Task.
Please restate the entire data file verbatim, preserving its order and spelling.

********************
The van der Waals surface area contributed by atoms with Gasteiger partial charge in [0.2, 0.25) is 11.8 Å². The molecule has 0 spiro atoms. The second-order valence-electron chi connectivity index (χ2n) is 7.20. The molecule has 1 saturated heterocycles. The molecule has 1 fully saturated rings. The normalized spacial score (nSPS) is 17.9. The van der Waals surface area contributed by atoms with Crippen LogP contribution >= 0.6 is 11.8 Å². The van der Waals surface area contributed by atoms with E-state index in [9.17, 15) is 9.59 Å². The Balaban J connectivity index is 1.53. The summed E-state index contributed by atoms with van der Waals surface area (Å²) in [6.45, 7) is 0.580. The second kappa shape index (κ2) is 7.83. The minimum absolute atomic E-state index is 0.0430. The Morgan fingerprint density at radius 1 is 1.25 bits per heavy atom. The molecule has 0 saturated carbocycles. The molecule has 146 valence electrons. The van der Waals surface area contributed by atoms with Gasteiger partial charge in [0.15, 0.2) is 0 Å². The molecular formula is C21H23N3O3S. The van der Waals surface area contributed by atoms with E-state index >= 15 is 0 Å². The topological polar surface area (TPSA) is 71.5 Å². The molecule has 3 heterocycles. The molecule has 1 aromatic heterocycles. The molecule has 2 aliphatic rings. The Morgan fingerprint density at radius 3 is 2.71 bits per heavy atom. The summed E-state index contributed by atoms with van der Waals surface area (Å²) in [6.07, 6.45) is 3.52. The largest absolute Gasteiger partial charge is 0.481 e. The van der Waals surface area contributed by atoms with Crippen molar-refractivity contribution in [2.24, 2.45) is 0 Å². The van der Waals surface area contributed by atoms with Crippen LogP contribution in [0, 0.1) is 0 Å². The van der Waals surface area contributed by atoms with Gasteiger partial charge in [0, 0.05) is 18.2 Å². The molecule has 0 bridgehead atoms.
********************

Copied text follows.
The van der Waals surface area contributed by atoms with Gasteiger partial charge in [0.2, 0.25) is 11.8 Å². The molecule has 0 spiro atoms. The second-order valence-electron chi connectivity index (χ2n) is 7.20. The molecule has 1 saturated heterocycles. The molecule has 1 fully saturated rings. The normalized spacial score (nSPS) is 17.9. The van der Waals surface area contributed by atoms with Crippen LogP contribution >= 0.6 is 11.8 Å². The van der Waals surface area contributed by atoms with E-state index in [9.17, 15) is 9.59 Å². The Balaban J connectivity index is 1.53. The summed E-state index contributed by atoms with van der Waals surface area (Å²) in [6.45, 7) is 0.580. The second kappa shape index (κ2) is 7.83. The minimum absolute atomic E-state index is 0.0430. The Morgan fingerprint density at radius 1 is 1.25 bits per heavy atom. The molecule has 0 saturated carbocycles. The molecule has 146 valence electrons. The van der Waals surface area contributed by atoms with Gasteiger partial charge in [0.15, 0.2) is 0 Å². The molecular formula is C21H23N3O3S. The van der Waals surface area contributed by atoms with E-state index >= 15 is 0 Å². The topological polar surface area (TPSA) is 71.5 Å². The molecule has 3 heterocycles. The molecule has 1 aromatic heterocycles. The molecule has 2 aliphatic rings. The Morgan fingerprint density at radius 3 is 2.71 bits per heavy atom. The summed E-state index contributed by atoms with van der Waals surface area (Å²) in [6.07, 6.45) is 3.52. The largest absolute Gasteiger partial charge is 0.481 e. The van der Waals surface area contributed by atoms with Crippen molar-refractivity contribution in [2.24, 2.45) is 0 Å². The van der Waals surface area contributed by atoms with Crippen LogP contribution in [0, 0.1) is 0 Å². The van der Waals surface area contributed by atoms with Gasteiger partial charge in [0, 0.05) is 18.2 Å². The molecule has 0 bridgehead atoms.